Jewish Ancestry Guide
There is a large collection of sources relating to the Jewish East End. This is because of the large community of Jewish East Enders residing in the Whitechapel and Spitalfields areas from the mid-19th century.
The Library Collections include books, pamphlets and cuttings, and microforms. We hold a good selection of general books about Jewish London and biographies of Jewish East Enders. Of particular interest are publications produced by Jewish organisations and institutions such as:
- Annual reports of the Jews’ Temporary Shelter (LC9265)
- The Jewish Maternity Hospital (LC10059)
- Stepney Jewish Girls Club (LC9049)
- Jewish Year Book from 1896 onwards (LCP00099)
We hold a collection of London-wide trade directories which date from the early 19th century to 1991. They contain lists of businesses that operated in London arranged by address and trade type.
Unlike provincial towns, there are very few street directories listing private residents in the East End. The only examples date from the 1860s, and cover the more middle class, northern districts of the borough.
We hold both hard copy editions and copies of some editions from the Guildhall Library collection on microfilm.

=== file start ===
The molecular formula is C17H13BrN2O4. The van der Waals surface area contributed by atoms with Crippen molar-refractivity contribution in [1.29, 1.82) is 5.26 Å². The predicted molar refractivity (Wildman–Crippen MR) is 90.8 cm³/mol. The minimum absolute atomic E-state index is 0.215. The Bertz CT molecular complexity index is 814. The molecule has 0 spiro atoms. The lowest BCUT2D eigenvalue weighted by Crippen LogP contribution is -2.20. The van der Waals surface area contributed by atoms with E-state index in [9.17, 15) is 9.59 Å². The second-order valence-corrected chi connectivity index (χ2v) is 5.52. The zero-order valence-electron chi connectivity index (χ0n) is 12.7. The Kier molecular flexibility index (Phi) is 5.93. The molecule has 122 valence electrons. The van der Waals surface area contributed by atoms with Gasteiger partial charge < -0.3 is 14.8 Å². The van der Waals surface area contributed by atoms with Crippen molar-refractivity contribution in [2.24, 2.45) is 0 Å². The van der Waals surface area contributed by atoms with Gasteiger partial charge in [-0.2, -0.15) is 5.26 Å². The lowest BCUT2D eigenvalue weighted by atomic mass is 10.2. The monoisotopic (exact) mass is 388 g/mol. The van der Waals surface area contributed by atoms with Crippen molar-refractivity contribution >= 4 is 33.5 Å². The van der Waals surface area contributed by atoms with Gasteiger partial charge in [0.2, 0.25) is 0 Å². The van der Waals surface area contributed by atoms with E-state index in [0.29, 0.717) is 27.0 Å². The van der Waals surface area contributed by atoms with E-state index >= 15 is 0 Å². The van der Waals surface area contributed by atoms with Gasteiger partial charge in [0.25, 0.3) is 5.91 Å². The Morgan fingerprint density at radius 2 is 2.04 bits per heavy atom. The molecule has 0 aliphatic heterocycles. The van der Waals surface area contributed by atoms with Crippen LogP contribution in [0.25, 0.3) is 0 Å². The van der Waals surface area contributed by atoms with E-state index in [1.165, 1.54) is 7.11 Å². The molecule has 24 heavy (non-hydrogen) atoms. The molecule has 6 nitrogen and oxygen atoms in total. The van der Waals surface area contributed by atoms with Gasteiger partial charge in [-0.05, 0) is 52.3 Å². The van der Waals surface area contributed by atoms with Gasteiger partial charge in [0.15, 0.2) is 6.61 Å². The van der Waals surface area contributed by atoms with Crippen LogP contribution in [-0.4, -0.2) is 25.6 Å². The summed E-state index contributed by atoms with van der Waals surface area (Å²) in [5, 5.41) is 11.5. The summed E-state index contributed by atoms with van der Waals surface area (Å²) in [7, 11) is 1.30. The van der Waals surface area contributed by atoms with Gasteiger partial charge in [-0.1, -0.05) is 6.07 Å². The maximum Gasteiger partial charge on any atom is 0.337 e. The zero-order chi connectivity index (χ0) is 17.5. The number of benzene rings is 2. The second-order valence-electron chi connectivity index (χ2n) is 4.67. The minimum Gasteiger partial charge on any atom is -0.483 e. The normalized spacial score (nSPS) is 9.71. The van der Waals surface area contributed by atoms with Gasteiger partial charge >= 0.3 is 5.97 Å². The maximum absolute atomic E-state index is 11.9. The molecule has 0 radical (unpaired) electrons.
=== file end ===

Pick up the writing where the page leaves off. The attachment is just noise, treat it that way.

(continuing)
Digitised copies of directories across the country can be viewed online via Historical Directories hosted by the University of Leicester.
There is an almost unbroken run of electoral registers dating from 1901 to the present day. These are heavily used by family historians and many are available online at ancestry.com.
Collected from a wide variety of local and national sources it dates back to the early years of the 20th century.
Key class marks for the Jewish East End include:
- 430 - Jews (Ethnic Groups, immigrants and race relations)
- 222.7 - Jewish Places of Worship, Stepney
- 224.7 - Jewish Places of Worship, Poplar
- 226.7 - Jewish Places of Worship, Bethnal Green
- 621.13 - London Jewish Hospital
- 621.15 - Jewish Maternity Hospital
The face of Tower Hamlets has changed beyond recognition in the past 60 years. The maps can be used to trace the location of the smallest alley and the locations of businesses, schools and institutions.
We hold over 2,000 maps dating from Elizabethan times to the present day. These include copies of Ordnance Survey maps at a scale of 1:1250 for the Borough of Tower Hamlets. They date from the mid-19th century to the late 20th century, and clearly show individual buildings.
We also hold street plans and some early parish and estate maps. Key large-scale maps from earlier dates include:
- Gascoyne's map of the Parish of Stepney (covering most of present-day Tower Hamlets) of 1703
- Roque's map of London of 1746
- Horwood's map of London of c. 1795
- Faden's map of London of c. 1813
For further information about maps, please refer to our Maps User Guide.
Layers of London is a map-based history website where free historic maps of London are accessible. A small selection of maps from our collections is available to view online via Layers of London.
We also have a range of maps for sale.
We hold around 33,000 photographs and illustrations relating to Tower Hamlets. These are arranged in two main series: